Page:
My purchases. The one in the background has been polished on three sides and also left naturally open to display its crystals. The second is unpolished broken rough. Mild cream colored response to SW UV.



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Rock-A-Buy: Rocks and Gifts in Duncan, Arizona

Update: I posted a link to this article at the Rock Connection on Facebook. It was pulled by the admins, all of them, as it was linking to a commercial site. “It’s in the rules. Read them.” People like Doug Barlow deserve the support of the entire rock and gem community because he supports them.

I don’t get any money for promoting him and he is totally unaware that I am posting about him. Rules are good to prevent chaotic behavior but I see nothing in this post to be alarmed about. My response from rockhounds on rock shop posts is 100% positive. The admins left up my post about Jim Gray’s Company, a much bigger outfit. Nothing makes sense from these admins and I have quit the group.

This is from my travel list:

Rock-A-Buy: Rocks and Gifts
809 SE Old West Highway
Duncan, AZ 85534
928-215-1641

32°42.791′ N 109°05.921′ W

http://www.rockabuyrocksandgifts.com/

Doug Barlow is the affable owner of this east-central Arizona rock shop in Greenlee County. Fire agate is the big draw in this area and Doug will show you samples of what to look for. He will even provide a map of promising locations for anyone who comes into his shop and signs his guest book.

BLM’s Round Mountain Rockhound Area is close and Doug has advice for anyone heading out. Ask, too, about Black Hills, another BLM rockhounding area. Call to make certain Barlow’s shop will be open when you visit. He’s a great guy. He gave me a piece of calcite he had named the “The Volcano.” Gifted it, mind you. It glows beautifully under short wave. I treasure that piece.




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Version 9 of the Southwest Travel List is Out!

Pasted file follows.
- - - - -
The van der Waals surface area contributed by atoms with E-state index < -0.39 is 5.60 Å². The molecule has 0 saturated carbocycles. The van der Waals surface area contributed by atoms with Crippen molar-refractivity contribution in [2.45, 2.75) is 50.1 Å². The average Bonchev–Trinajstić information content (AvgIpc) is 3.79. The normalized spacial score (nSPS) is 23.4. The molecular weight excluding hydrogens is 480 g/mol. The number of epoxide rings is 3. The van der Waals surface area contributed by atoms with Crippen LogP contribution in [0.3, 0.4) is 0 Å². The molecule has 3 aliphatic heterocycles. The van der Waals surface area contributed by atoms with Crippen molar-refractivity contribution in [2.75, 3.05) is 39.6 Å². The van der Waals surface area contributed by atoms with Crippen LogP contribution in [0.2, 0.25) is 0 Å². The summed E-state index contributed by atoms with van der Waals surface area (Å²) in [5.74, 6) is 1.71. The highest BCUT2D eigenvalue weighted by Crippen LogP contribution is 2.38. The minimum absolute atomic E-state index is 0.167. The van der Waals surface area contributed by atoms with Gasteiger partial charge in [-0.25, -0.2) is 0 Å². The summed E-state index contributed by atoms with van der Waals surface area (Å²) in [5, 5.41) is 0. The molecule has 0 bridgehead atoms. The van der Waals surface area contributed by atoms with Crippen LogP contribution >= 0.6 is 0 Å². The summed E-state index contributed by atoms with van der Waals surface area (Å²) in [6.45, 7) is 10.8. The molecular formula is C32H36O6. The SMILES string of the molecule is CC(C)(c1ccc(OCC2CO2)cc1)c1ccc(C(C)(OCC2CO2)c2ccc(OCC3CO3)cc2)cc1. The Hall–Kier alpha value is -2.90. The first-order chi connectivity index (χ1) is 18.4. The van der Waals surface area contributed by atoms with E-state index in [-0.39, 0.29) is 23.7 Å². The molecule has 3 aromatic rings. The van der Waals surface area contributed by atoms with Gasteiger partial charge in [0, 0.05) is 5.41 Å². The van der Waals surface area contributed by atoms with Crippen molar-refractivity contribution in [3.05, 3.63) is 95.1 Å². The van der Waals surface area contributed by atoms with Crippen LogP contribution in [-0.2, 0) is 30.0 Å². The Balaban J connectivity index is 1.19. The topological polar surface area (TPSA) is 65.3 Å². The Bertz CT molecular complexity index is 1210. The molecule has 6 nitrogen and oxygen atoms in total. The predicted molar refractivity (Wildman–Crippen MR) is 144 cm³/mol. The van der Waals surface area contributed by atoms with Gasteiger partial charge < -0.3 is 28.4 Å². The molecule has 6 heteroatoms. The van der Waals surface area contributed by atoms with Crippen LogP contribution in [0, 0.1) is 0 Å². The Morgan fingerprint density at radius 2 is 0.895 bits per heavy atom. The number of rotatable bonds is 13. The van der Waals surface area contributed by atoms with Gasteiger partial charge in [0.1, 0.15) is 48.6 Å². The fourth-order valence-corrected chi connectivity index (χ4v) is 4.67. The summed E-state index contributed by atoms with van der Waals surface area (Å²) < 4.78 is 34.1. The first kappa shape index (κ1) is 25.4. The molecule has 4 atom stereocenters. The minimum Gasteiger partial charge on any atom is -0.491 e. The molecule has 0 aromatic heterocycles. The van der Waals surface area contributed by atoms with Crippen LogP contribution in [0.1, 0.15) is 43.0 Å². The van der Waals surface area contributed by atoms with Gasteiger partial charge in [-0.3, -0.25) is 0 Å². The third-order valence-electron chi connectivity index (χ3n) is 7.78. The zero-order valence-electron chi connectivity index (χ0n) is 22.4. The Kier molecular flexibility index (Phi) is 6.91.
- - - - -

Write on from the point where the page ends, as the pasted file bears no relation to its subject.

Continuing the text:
My latest list of Places to Visit and Collect in the Southwest is the best ever.  This post may say Version 9 but I have since done Revision 10.

https://southwestrockhounding.com/sw-travel-list/

Or get it here:

Version 10, November 6,  2019

This page always has the latest version of my Places to Visit and Collect in the Southwest. (And beyond!)

.pdf (Printing and desktop work)

Version 10 , November 6, 2019

SW_Places_To_Visit_Or_Collect_10A_

 

 

 

.mobi (Kindle format for mobile devices):

Version 10, November 6, 2019 

SW Places To Visit Or Collect 10 – Tom Farley


 

 

 

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Rock Related Places to Visit and Collect in The Southwest

This 1.4 meg .pdf contains descriptions and locations of rock shops, fee/digs, BLM and USFS district offices, museums, traditional collecting areas, and many more rock related places in the United Southwest.

Seventy pages from my book. Already in its second revision. Discard previous files and keep checking back for the current file.

Please distribute freely but make sure to send in corrections and additions. Thanks!

Southwest_Places_To_Visit_Or_Collect_02

 

 

 


Mineral Mystery Musings by Rolf Luetcke

Hi Tom,

There are things out there that certainly are mysteries. I have quite a few in my past that were interesting.

One was a fellow on Mindat.org who found me by way of that site. He was from Tucson and messaged me about something he found deep in the mountains of SE Arizona. He was not a mineral guy but found a vein of quartz that had a silver material all over it and he was convinced it was a new metallic deposit he had discovered while bird watching. He sent me a piece and as soon as I saw it I knew it was not a natural material. I emailed him back and said I thought it was something man made. He just couldn’t believe it since it was “in the middle of nowhere” as he said. I told him to take it to the University of Arizona Mineral Museum. I told him I thought it was some kind of stuff painted on the rocks since it was only on the outside and didn’t go into the quartz where he broke it.

He took it to the University and they were also intrigued and said they would test it. He wrote me back a week later and said he got the results and it was aluminum paint. He was certain he had found a new mineral deposit but someone had actually painted some rocks in the middle of nowhere.

Another one was a fellow we met at the shop had been in the same area of old mines and he was a mineral collector, although not a very knowledgeable one. He posted on Mindat that he thought he found Millerite in the Patagonia area. He had not contacted me until after he had posted the material. I told him that was not possible because there was no chemistry in S Arizona to support that. Another friend had been with him and he gave me a piece of the same ore and as soon as I looked under the microscope I saw it was Stibnite, a mineral that was supported by the chemistry. They did find that Stibnite in an area Mindat did not list for that mineral’s locality, so that information has been added to Mindat. It was not the Millerite he hoped it was.